The middle of a crossfire: Drug policies and injection drug users during the HIV/AIDS epidemic
Needle-exchange programs (NEPs) have been increasingly utilized in the fight against the spread of HIV/AIDS since the epidemic began in the early 1980s. Safe-injection facilities (SIF) have been established in six nations since the late 1980s as another means to combat HIV/AIDS while also seeking to counsel drug addicts so they can eventually break free from addiction. Both NEPs and SIFs are the products of health professionals and injecting-drug users (IDUs) mobilizing to lobby for policy change. The pattern of diffusion of government-supported or tolerated NEPs across nations was studied to analyze how structural and contextual characteristics of nations could have impeded the collective action that resulted in the establishment of NEPs in most nations and SIFs in six. I utilized a most different systems design and single-country analysis and analyzed data for the years between 1980 and 2006. Data on 18 nations are analyzed; sixteen nations currently have government-tolerated or supported NEPs while six nations have government-tolerated or supported safe-injection facilities. All nations that went as far as establishing SIFs also had previous experience with NEPs and other 'harm reduction' techniques, parliamentary systems of government, and no significant opposition to establishing facilities from the Catholic Church.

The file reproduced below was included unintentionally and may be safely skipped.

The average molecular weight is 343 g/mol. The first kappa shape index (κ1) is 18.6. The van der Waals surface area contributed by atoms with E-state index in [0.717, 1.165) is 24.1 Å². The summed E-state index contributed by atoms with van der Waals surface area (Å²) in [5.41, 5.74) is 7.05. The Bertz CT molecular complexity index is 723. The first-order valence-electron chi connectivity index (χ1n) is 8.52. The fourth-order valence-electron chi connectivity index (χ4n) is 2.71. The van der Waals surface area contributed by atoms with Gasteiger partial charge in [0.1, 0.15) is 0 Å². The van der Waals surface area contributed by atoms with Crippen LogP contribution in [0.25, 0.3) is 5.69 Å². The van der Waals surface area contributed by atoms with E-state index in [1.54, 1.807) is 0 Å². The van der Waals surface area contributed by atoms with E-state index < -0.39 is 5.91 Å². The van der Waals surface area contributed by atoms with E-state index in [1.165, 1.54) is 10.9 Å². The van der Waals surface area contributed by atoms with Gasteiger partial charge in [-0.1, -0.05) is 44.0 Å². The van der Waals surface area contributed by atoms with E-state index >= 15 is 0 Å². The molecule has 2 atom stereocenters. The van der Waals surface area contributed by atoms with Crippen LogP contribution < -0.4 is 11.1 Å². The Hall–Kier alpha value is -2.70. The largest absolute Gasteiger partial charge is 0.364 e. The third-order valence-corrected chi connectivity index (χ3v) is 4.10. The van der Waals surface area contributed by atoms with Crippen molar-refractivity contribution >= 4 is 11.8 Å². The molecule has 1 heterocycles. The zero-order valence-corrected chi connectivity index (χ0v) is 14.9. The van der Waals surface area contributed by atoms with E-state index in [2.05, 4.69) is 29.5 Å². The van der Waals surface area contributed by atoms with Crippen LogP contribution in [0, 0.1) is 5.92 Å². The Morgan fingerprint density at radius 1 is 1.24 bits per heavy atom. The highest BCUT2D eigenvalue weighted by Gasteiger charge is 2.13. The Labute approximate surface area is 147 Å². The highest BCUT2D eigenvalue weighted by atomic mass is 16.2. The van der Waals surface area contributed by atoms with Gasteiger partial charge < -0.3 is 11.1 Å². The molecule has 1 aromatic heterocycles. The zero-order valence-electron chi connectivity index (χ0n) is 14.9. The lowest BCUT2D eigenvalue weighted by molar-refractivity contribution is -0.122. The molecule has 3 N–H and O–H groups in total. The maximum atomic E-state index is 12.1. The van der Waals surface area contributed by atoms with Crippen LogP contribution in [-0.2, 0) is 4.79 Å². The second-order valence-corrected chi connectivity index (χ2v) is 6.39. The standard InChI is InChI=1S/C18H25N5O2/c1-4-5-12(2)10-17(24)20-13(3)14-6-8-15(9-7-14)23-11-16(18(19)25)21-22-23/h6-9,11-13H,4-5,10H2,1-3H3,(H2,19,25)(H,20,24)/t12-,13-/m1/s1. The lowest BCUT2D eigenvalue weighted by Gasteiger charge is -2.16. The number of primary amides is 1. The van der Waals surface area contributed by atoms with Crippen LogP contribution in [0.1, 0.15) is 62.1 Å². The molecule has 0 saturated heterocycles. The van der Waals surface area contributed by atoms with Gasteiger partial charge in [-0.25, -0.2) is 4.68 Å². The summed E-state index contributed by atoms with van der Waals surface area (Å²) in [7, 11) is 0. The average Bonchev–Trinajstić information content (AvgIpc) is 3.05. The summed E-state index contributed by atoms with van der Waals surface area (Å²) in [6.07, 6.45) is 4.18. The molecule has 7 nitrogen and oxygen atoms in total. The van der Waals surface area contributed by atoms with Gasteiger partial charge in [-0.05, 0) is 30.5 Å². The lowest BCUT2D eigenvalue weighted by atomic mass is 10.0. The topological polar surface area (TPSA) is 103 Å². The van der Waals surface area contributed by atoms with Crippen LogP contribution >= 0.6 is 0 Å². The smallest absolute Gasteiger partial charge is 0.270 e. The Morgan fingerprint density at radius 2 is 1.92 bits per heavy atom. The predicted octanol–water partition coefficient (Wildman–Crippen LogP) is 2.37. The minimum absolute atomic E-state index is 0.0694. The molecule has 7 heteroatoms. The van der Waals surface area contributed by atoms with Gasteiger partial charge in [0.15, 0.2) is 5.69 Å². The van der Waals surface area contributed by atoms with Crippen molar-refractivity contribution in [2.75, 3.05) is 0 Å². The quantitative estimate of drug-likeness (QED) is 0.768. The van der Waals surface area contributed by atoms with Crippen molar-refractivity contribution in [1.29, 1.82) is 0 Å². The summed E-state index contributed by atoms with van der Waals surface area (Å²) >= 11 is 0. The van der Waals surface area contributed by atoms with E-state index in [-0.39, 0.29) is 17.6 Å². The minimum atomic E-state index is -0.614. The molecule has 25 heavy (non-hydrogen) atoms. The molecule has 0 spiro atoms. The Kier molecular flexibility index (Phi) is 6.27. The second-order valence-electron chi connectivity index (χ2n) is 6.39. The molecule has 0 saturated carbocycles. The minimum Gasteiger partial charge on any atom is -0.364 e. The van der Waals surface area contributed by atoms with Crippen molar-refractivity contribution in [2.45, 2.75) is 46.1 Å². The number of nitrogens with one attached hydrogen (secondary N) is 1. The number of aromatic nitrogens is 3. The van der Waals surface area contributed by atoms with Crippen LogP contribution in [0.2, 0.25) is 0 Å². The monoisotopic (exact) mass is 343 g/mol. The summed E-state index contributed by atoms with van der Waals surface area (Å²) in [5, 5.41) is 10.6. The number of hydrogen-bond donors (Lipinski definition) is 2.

0615: Political science